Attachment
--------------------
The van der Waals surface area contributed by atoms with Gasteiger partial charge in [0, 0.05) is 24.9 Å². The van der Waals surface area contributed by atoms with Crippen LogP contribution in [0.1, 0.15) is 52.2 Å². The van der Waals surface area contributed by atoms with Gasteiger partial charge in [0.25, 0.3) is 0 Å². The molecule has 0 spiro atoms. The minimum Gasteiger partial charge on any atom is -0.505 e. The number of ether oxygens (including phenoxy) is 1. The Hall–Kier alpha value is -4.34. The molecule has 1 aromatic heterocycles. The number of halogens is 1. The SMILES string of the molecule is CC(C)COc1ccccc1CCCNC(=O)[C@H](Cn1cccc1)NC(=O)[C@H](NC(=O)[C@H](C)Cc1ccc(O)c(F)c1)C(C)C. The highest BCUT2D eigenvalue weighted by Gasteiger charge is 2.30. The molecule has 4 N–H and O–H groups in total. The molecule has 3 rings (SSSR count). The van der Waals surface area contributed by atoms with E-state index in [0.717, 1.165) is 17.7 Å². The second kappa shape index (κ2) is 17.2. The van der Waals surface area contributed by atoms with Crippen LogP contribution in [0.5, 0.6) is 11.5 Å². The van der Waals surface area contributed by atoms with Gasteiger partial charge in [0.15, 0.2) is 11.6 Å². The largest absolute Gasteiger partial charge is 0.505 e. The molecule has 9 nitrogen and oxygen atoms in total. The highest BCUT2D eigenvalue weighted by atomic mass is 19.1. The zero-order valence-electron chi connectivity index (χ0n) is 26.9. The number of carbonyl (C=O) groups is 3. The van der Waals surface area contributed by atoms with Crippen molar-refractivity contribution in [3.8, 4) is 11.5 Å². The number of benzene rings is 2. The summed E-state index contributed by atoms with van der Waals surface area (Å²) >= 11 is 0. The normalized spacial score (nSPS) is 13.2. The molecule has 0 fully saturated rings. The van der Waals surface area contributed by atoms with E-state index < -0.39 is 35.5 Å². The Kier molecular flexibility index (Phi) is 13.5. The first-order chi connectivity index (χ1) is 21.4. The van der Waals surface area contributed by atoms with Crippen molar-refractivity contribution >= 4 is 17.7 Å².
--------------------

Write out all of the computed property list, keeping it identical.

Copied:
The van der Waals surface area contributed by atoms with Gasteiger partial charge in [0, 0.05) is 24.9 Å². The van der Waals surface area contributed by atoms with Crippen LogP contribution in [0.1, 0.15) is 52.2 Å². The van der Waals surface area contributed by atoms with Gasteiger partial charge in [0.25, 0.3) is 0 Å². The molecule has 0 spiro atoms. The minimum Gasteiger partial charge on any atom is -0.505 e. The number of ether oxygens (including phenoxy) is 1. The Hall–Kier alpha value is -4.34. The molecule has 1 aromatic heterocycles. The number of halogens is 1. The SMILES string of the molecule is CC(C)COc1ccccc1CCCNC(=O)[C@H](Cn1cccc1)NC(=O)[C@H](NC(=O)[C@H](C)Cc1ccc(O)c(F)c1)C(C)C. The highest BCUT2D eigenvalue weighted by Gasteiger charge is 2.30. The molecule has 4 N–H and O–H groups in total. The molecule has 3 rings (SSSR count). The van der Waals surface area contributed by atoms with E-state index in [0.717, 1.165) is 17.7 Å². The second kappa shape index (κ2) is 17.2. The van der Waals surface area contributed by atoms with Crippen LogP contribution in [0.5, 0.6) is 11.5 Å². The van der Waals surface area contributed by atoms with Gasteiger partial charge in [0.15, 0.2) is 11.6 Å². The largest absolute Gasteiger partial charge is 0.505 e. The molecule has 9 nitrogen and oxygen atoms in total. The highest BCUT2D eigenvalue weighted by atomic mass is 19.1. The zero-order valence-electron chi connectivity index (χ0n) is 26.9. The number of carbonyl (C=O) groups is 3. The van der Waals surface area contributed by atoms with Crippen molar-refractivity contribution in [3.8, 4) is 11.5 Å². The number of benzene rings is 2. The summed E-state index contributed by atoms with van der Waals surface area (Å²) >= 11 is 0. The normalized spacial score (nSPS) is 13.2. The molecule has 0 fully saturated rings. The van der Waals surface area contributed by atoms with E-state index < -0.39 is 35.5 Å². The Kier molecular flexibility index (Phi) is 13.5. The first-order chi connectivity index (χ1) is 21.4. The van der Waals surface area contributed by atoms with Crippen molar-refractivity contribution >= 4 is 17.7 Å².